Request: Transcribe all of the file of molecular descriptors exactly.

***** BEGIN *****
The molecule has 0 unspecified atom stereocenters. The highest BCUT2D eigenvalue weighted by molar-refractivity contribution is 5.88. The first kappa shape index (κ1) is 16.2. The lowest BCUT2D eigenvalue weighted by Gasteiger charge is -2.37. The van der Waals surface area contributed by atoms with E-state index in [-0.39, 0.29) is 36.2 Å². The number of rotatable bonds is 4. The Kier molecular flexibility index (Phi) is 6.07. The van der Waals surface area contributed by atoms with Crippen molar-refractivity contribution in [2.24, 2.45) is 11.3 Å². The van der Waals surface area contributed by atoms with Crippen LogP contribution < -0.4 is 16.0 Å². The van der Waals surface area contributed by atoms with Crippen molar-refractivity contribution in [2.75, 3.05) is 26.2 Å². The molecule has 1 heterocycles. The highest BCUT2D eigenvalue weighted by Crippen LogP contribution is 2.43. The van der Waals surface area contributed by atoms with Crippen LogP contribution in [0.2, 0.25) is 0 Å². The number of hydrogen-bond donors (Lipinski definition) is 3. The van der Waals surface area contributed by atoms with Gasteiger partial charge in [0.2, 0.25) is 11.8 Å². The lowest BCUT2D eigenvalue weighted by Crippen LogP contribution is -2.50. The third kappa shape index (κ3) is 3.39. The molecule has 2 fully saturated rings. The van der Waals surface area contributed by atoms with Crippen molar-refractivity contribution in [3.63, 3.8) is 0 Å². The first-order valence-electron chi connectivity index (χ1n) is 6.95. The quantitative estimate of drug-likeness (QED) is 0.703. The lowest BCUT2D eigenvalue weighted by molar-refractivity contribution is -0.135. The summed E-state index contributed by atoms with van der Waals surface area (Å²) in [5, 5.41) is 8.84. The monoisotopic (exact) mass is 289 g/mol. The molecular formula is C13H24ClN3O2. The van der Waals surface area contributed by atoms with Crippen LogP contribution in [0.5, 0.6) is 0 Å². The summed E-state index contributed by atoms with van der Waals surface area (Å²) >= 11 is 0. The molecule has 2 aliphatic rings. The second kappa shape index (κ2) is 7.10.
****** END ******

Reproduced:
The molecule has 0 unspecified atom stereocenters. The highest BCUT2D eigenvalue weighted by molar-refractivity contribution is 5.88. The first kappa shape index (κ1) is 16.2. The lowest BCUT2D eigenvalue weighted by Gasteiger charge is -2.37. The van der Waals surface area contributed by atoms with E-state index in [-0.39, 0.29) is 36.2 Å². The number of rotatable bonds is 4. The Kier molecular flexibility index (Phi) is 6.07. The van der Waals surface area contributed by atoms with Crippen molar-refractivity contribution in [2.24, 2.45) is 11.3 Å². The van der Waals surface area contributed by atoms with Crippen LogP contribution < -0.4 is 16.0 Å². The van der Waals surface area contributed by atoms with Crippen molar-refractivity contribution in [2.75, 3.05) is 26.2 Å². The molecule has 1 heterocycles. The highest BCUT2D eigenvalue weighted by Crippen LogP contribution is 2.43. The van der Waals surface area contributed by atoms with Crippen LogP contribution in [0.2, 0.25) is 0 Å². The number of hydrogen-bond donors (Lipinski definition) is 3. The van der Waals surface area contributed by atoms with Gasteiger partial charge in [0.2, 0.25) is 11.8 Å². The lowest BCUT2D eigenvalue weighted by Crippen LogP contribution is -2.50. The third kappa shape index (κ3) is 3.39. The molecule has 2 fully saturated rings. The van der Waals surface area contributed by atoms with Crippen molar-refractivity contribution in [3.63, 3.8) is 0 Å². The first-order valence-electron chi connectivity index (χ1n) is 6.95. The quantitative estimate of drug-likeness (QED) is 0.703. The lowest BCUT2D eigenvalue weighted by molar-refractivity contribution is -0.135. The summed E-state index contributed by atoms with van der Waals surface area (Å²) in [5, 5.41) is 8.84. The monoisotopic (exact) mass is 289 g/mol. The molecular formula is C13H24ClN3O2. The van der Waals surface area contributed by atoms with Crippen LogP contribution in [0.5, 0.6) is 0 Å². The summed E-state index contributed by atoms with van der Waals surface area (Å²) >= 11 is 0. The molecule has 2 aliphatic rings. The second kappa shape index (κ2) is 7.10.